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Publishers Weekly® Reviews
- Reviewed in: Publishers Weekly, page .
- Review Date: 2016-01-11
- Reviewer: Staff
American Samantha Whipple’s hopes for an uneventful university career at Oxford are soon dashed when she realizes that everyone already knows her family story: she’s the last surviving twig of the Brontë family tree. What’s more, someone is frightening Samantha by surreptitiously planting her late father’s copies of Brontë novels in Samantha’s dorm room. Samantha had thought these were destroyed in the fire that killed her father several years earlier, but they may be cryptic clues to the mysterious Brontë estate Samantha stands to inherit. Samantha’s maddeningly demanding (and handsome) tutor, James Orville, is no help—he flat-out refuses to discuss the Brontës. Lowell’s debut novel offers some intriguing speculation about Brontë family dynamics, particularly with regard to the life and work of lesser-known sister Anne; the repeated discussions of authorial intent, however, will likely be glossed over by all but the most dedicated English majors. Even without its attraction for Brontë-philes, however, this is an enjoyable academic romp that successfully combines romance and intrigue, one that benefits from never taking itself too seriously. (Mar.)
A BrontÃ« bicentennial
It’s hard to name a novel more beloved than Charlotte Brontë’s Jane Eyre. Billed as one of the first feminist love stories, it has inspired countless sighs from lovers of literature over the centuries.
April 21, 2016, marks the 200th anniversary of Brontë’s birth, and two timely new releases honor Charlotte and her family’s enduring legacy. Though these two books have very different tones and approaches, their shared affection for the Brontës unites them.
The setup of Catherine Lowell’s debut novel, The Madwoman Upstairs, is an English major’s fantasy come true. Heroine Samantha Whipple is an awkward bookworm who heads off to Oxford University to read literature—and just happens to be the Brontës’ last living descendent. As she butts heads with her brooding-yet-irresistible tutor, a mysterious package from her deceased father arrives. Suddenly Sam is on a scavenger hunt that promises to lead her to her inheritance: items belonging to the Brontë estate that Sam has always considered nothing but a rumor . . . until now.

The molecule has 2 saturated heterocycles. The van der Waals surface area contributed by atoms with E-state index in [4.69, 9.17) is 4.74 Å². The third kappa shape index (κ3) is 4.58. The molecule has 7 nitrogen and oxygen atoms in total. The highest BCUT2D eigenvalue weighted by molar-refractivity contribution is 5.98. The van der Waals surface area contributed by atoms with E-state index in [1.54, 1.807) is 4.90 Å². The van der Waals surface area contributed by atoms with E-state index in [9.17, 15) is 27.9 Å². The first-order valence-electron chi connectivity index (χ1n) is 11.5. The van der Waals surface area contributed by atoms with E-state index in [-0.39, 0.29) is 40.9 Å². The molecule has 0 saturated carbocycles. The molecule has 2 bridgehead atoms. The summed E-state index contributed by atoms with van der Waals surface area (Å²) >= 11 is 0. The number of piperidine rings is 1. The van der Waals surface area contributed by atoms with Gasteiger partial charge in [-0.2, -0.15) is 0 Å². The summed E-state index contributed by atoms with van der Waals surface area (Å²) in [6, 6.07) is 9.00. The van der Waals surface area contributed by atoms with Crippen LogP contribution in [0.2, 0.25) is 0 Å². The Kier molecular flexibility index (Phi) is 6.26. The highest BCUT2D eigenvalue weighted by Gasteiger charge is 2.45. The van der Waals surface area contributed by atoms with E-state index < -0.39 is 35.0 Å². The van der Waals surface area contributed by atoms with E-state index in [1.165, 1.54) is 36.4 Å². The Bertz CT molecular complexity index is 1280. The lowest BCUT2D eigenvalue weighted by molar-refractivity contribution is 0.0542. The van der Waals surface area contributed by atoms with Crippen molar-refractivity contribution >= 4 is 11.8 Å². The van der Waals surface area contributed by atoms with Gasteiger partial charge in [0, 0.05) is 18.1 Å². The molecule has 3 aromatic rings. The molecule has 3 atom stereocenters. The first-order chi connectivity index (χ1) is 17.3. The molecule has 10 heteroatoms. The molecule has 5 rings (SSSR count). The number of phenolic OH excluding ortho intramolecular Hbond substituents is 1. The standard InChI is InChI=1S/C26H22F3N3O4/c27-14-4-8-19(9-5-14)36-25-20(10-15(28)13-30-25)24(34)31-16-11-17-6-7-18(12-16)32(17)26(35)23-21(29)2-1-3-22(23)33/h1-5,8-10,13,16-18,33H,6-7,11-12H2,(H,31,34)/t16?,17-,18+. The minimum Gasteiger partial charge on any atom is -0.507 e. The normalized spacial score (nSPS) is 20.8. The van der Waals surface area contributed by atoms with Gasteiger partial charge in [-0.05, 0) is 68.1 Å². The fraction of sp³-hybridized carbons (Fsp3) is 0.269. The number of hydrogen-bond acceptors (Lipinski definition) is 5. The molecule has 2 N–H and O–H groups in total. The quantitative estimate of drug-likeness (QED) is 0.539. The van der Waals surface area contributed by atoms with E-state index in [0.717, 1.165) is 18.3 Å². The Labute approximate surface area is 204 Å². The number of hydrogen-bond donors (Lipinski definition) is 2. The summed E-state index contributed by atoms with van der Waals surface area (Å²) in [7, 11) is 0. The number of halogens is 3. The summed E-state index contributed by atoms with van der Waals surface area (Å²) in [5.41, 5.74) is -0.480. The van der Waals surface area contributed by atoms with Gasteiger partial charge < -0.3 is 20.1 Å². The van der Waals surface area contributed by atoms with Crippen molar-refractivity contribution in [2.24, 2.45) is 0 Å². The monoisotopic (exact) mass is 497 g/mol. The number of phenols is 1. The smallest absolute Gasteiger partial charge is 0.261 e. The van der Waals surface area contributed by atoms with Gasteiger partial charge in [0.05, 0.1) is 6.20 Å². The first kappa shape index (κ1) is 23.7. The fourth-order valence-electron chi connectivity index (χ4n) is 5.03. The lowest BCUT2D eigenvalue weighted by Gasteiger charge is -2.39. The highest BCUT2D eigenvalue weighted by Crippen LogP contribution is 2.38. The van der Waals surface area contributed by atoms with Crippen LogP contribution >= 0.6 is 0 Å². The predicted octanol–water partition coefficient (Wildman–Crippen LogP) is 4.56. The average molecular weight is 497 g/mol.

Crammed with myriad allusions to the entire Brontë clan’s canon, Lowell’s novel will appeal not only to Brontë megafans, but also to readers who like a healthy helping of literary criticism alongside their fiction. When Sam isn’t off solving her father’s cryptic clues, she’s arguing with her professor about how to correctly read literature in general—and the Brontës’ works in particular.
Filled with hyperlexic ripostes and an academic heroine who is the dictionary definition of quirky, this is a story that will please readers of Marisha Pessl’s Special Topics in Calamity Physics.
Lyndsay Faye’s Jane Steele is a very different form of tribute. Just a few pages in, Faye’s Jane utters the line, “Reader, I murdered him,” which tells you exactly the kind of book you are in for. A somewhat satirical riff on Jane Eyre, the novel reimagines Brontë’s iconic heroine with not only a will of iron but also the heart of a hot-blooded killer. This Jane embraces her “wicked” side and isn’t afraid to avenge herself against those who do her wrong. (Watch out, teachers at Lowood.)
Readers worried that Jane Steele is simply a retread of Jane Eyre with more blood and gore, à la Pride and Prejudice and Zombies, fear not. Just when you think you know what is coming next, Jane Steele takes things in a completely different direction. Faye is also the author of four acclaimed historical mysteries, and she juxtaposes a textured Victorian setting with more modern (and thus, more ambiguous) morality. Jane Steele is equal parts irreverent and refreshing. It’s also, remarkably, no less of a page-turner than the classic to which it pays homage.